As Gov. Palin said in her speech at the Reagan 100 Celebration Friday night, though people are looking for the next Ronald Reagan, they're not going to find him. He was one of a kind. But, she went on to say that there is an army of Davids unafraid to tell Goliath "Don’t tread on me!" That army of Davids are Reagan's political heirs, and Sarah Palin is one of its top generals. Though there are many similarities between Reagan and Palin, Human Events' Tony Lee explains that the two have practiced politics in very different surroundings:
In many ways, Reagan was the perfect leader for his time because he had a disposition that suited the non-fragmented media landscape that surrounded him, which consisted of a mix of the top-down three major broadcasting networks and the big national newspapers such as the New York Times and national newsweeklies such as Time.- JP
The media landscape today is more fragmented than ever. Talk radio, blogs, social networking sites such as Twitter and Facebook, and cable television give conservatives not only loud and prominent outlets but also an ability to get and share information in real time without the filter of mainstream media reporters and editors. It has also made conservatives and conservatism more mainstream and much more a part of what Washingtonians call “the conversation.”
To cut through in this media megalopolis, a candidate has to be fierce, in-your-face, asymmetrical, savvy, timely, provocative, and engaging and compelling.
And no candidate has navigated this new media terrain better than Palin.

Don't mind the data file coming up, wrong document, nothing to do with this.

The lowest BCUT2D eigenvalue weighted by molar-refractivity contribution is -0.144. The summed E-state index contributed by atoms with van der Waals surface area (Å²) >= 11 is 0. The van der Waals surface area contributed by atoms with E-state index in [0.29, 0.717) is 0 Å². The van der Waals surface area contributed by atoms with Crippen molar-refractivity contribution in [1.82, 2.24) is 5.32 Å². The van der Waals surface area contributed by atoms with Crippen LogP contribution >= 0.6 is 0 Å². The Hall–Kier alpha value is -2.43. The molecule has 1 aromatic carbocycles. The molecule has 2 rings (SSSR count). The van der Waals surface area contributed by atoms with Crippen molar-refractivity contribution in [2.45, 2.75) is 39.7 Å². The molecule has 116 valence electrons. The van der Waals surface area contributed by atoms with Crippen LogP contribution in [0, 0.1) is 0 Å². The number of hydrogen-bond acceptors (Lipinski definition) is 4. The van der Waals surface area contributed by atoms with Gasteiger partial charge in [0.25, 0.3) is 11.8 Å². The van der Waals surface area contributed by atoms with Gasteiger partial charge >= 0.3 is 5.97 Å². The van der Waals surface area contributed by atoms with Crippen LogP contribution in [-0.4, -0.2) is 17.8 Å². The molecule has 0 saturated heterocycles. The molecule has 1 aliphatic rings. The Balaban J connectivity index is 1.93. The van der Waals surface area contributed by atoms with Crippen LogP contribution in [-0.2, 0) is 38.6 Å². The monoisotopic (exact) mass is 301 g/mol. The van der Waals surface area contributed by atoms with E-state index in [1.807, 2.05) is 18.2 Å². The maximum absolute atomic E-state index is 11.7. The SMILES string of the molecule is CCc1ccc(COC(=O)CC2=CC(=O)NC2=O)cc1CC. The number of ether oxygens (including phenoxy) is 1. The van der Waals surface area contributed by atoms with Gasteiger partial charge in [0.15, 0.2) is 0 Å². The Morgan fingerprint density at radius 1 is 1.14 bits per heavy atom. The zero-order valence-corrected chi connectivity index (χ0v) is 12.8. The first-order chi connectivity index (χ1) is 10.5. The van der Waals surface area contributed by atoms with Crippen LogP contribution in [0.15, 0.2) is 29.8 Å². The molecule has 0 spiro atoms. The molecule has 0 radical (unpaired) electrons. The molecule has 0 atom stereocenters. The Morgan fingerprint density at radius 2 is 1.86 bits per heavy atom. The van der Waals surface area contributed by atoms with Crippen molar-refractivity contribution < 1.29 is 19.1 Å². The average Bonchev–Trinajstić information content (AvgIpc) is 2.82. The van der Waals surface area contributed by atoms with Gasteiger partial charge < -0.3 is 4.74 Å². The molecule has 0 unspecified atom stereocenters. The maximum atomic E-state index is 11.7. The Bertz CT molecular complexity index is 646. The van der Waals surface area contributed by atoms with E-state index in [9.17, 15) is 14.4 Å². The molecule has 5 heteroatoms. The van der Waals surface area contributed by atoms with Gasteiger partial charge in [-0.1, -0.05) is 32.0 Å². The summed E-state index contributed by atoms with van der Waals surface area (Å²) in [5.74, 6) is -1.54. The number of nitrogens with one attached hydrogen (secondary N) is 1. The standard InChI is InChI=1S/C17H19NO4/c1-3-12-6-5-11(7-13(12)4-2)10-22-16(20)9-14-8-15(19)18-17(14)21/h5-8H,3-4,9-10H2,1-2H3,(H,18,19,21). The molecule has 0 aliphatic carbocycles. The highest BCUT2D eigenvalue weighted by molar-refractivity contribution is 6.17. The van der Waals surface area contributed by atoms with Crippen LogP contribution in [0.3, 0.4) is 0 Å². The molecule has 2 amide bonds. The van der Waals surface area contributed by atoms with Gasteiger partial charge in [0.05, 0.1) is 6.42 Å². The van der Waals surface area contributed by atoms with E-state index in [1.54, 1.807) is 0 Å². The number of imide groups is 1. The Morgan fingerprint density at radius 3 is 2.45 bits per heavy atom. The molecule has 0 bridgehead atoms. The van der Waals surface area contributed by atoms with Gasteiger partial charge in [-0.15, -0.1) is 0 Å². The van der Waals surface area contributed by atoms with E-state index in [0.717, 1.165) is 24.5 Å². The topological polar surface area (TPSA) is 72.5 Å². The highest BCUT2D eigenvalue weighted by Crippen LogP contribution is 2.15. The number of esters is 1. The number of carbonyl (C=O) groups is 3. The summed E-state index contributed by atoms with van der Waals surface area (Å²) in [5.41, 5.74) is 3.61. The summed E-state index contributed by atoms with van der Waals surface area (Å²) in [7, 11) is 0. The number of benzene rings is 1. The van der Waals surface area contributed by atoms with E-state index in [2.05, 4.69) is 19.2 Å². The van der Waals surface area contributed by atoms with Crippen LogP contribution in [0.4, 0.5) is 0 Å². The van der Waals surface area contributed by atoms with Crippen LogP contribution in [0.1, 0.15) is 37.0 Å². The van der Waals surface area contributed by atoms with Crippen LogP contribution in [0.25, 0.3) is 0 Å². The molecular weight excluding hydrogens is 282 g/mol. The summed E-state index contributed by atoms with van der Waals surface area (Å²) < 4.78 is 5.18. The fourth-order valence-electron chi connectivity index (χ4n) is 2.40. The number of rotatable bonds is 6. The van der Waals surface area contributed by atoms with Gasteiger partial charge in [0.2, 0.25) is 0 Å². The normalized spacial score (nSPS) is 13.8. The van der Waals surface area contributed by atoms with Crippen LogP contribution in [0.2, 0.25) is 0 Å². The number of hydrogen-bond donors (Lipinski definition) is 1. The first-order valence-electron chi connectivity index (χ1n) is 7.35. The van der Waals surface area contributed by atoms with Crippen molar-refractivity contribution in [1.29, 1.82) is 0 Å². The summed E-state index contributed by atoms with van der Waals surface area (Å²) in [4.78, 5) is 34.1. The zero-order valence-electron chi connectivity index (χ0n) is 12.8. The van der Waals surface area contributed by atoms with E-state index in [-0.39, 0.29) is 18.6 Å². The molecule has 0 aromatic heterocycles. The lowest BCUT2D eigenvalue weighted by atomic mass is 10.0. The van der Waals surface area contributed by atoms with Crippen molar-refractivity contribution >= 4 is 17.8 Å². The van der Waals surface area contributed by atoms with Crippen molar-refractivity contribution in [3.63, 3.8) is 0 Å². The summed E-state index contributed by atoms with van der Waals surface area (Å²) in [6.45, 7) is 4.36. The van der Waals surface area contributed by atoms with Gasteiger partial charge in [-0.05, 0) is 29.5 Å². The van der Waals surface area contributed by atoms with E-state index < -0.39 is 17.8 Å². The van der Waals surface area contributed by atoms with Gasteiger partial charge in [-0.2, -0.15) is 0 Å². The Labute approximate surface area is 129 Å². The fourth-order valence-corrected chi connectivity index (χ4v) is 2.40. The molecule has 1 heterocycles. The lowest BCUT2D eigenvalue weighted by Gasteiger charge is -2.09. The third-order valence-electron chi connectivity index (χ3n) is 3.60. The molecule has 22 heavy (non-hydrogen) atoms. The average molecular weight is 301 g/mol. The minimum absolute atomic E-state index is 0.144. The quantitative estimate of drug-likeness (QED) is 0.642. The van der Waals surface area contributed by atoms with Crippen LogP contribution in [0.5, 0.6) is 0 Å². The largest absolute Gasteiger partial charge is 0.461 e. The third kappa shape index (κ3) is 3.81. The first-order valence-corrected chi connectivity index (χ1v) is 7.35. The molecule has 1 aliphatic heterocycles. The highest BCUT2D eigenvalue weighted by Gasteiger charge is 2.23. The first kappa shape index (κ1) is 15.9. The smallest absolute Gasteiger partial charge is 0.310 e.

Palin often chooses to defend herself fiercely on Twitter, often unfiltered. She does this because she knows that in the media cycle we live in, defenses are often most effective when they are quick, fierce, and generate buzz to drown out the original criticism. In Palin’s case, she knows her words will get out to the mass audience faster if they come from her mouth—or her fingers.
Compared with 1980, the media today is a brave new world. In Iran and Egypt, social networking sites and new media outlets energized citizens fed up with their ruling classes. Such forces also fueled the Tea Party movement, especially by uniting moms and women across the country. And though not all of these women are Palin supporters, Palin would still probably refer to them all as “Mama grizzlies.”
Palin probably would not have been successful had she been a politician in Reagan’s era. And to be fair, Reagan probably would not have been the star politician he was had he come of age in the fragmented media era in which Palin lives.
Palin has mastered this landscape and run circles around her critics. In the future, Palin will have endless opportunities to harness her acumen to advance policies and lead a political movement. She may just become to her era what Reagan was to his.